So I’ve been harping on the fact that math is flexible. And I’ve also said more than once that we do the math that we need to do. (No one here is suggesting that calculus computations are necessary for everyday life.) In fact, because of those first two facts, we often don’t need to write down literal equations at all – we might not even know we’re using a formula.

Here’s an example: Let’s say you need to build a fence around your tomato plants. If you know that the bed is 4 feet by 2 feet, how much fencing do you need? (Yes, I’m ready for spring and summer and fresh veggies. Will this cold weather ever end??)

This is a perimeter problem. Some of you might write down the formula for perimeter of a rectangle: P = 2l + 2w. But I’d be willing to bet that most of us simply add: 4 + 2 + 4 + 2 = 12 feet. No formula needed, right?

But what if we turn the problem on its head? Let say you have 12 feet of fencing, and you’re building a tomato plant bed that must be no longer than 4 feet. How wide can the bed be?

Again, there are tons and tons of ways to approach this problem. One is with literal equations. What do you know about the information you have? The perimeter and the length. What are you solving for? The width.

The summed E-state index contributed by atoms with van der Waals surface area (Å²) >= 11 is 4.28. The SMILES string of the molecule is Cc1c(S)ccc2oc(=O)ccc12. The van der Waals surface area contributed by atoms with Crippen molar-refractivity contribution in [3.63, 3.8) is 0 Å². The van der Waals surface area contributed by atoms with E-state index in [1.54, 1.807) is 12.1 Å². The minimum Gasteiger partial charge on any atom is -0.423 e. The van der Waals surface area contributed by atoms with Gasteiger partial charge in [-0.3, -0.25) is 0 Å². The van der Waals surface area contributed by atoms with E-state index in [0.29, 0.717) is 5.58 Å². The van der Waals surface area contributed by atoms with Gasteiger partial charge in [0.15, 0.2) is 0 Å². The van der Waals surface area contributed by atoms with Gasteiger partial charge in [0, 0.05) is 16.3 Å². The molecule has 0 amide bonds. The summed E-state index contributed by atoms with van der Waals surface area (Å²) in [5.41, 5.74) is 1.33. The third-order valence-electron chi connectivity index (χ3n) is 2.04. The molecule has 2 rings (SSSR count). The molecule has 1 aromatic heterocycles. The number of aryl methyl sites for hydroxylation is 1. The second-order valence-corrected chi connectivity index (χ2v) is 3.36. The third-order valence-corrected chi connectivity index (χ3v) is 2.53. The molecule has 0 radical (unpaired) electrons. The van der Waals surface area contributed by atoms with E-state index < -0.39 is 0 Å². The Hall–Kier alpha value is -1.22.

P = 2l + 2w

The object of the game is to solve the formula for w, in terms of P and l. (Stay with me here. I promise this is easier than that previous sentence made it sound.) To do that, you need to get w by itself on one side of the equation. This is where the algebra comes in.

The most important rule about solving algebraic equations is this: Whatever you do to one side of the equation, you must do to the other. Period. End of Sentence. Amen. Shalom. To do that, you need to undo the operations. It’s like taking something apart. Here’s how it works:

Don’t panic! This is not as messy as it looks. All you need to do now is substitute what you already know, use the order of operations to simplify, and you’ll have w.

So the width of the tomato bed must be 2 feet. My point is not that you must always solve a problem like this one in this way. Nuh-uh. My point is that there’s algebra behind this problem – no matter how you solve it. And whether you like it or not.

How would you have solved this perimeter problem? See if you can spot the algebra in your approach. And share in the comments section.

I am so pleased to be Meagan Francis‘s guest this month on The Kitchen Hour, her 45-minute podcast for parents on the go. We talk about math anxiety, math education and how to encourage our kids to embrace math — while overcoming our own fears. Listen and/or download the podcast at The Kitchen Hour.

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